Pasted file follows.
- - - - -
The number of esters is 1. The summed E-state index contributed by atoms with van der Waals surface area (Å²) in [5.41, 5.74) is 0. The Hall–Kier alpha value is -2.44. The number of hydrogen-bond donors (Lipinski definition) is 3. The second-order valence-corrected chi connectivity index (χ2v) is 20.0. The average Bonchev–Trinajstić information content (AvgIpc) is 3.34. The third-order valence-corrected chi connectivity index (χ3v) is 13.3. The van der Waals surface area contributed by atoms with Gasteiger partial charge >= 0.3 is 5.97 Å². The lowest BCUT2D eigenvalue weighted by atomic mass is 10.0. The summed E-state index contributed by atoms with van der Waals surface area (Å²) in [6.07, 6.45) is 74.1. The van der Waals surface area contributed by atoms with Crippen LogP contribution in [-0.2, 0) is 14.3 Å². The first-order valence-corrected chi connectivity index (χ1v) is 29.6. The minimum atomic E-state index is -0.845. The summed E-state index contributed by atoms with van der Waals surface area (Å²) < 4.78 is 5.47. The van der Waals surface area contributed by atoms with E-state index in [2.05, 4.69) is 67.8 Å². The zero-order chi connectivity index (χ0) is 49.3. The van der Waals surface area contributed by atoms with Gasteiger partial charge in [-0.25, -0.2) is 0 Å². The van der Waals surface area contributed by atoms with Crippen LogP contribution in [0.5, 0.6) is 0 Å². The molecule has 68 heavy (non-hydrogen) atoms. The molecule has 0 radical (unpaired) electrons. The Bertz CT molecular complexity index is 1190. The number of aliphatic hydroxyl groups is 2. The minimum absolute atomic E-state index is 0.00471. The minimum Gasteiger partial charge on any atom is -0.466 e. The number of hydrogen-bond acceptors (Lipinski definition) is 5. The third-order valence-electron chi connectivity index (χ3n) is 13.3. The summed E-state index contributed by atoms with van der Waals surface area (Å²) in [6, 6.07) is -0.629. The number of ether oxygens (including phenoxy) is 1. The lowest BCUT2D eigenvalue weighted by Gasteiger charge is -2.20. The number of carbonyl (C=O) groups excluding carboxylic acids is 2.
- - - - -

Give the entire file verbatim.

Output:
The number of esters is 1. The summed E-state index contributed by atoms with van der Waals surface area (Å²) in [5.41, 5.74) is 0. The Hall–Kier alpha value is -2.44. The number of hydrogen-bond donors (Lipinski definition) is 3. The second-order valence-corrected chi connectivity index (χ2v) is 20.0. The average Bonchev–Trinajstić information content (AvgIpc) is 3.34. The third-order valence-corrected chi connectivity index (χ3v) is 13.3. The van der Waals surface area contributed by atoms with Gasteiger partial charge >= 0.3 is 5.97 Å². The lowest BCUT2D eigenvalue weighted by atomic mass is 10.0. The summed E-state index contributed by atoms with van der Waals surface area (Å²) in [6.07, 6.45) is 74.1. The van der Waals surface area contributed by atoms with Crippen LogP contribution in [-0.2, 0) is 14.3 Å². The first-order valence-corrected chi connectivity index (χ1v) is 29.6. The minimum atomic E-state index is -0.845. The summed E-state index contributed by atoms with van der Waals surface area (Å²) < 4.78 is 5.47. The van der Waals surface area contributed by atoms with E-state index in [2.05, 4.69) is 67.8 Å². The zero-order chi connectivity index (χ0) is 49.3. The van der Waals surface area contributed by atoms with Gasteiger partial charge in [-0.25, -0.2) is 0 Å². The van der Waals surface area contributed by atoms with Crippen LogP contribution in [0.5, 0.6) is 0 Å². The molecule has 68 heavy (non-hydrogen) atoms. The molecule has 0 radical (unpaired) electrons. The Bertz CT molecular complexity index is 1190. The number of aliphatic hydroxyl groups is 2. The minimum absolute atomic E-state index is 0.00471. The minimum Gasteiger partial charge on any atom is -0.466 e. The number of hydrogen-bond acceptors (Lipinski definition) is 5. The third-order valence-electron chi connectivity index (χ3n) is 13.3. The summed E-state index contributed by atoms with van der Waals surface area (Å²) in [6, 6.07) is -0.629. The number of ether oxygens (including phenoxy) is 1. The lowest BCUT2D eigenvalue weighted by Gasteiger charge is -2.20. The number of carbonyl (C=O) groups excluding carboxylic acids is 2.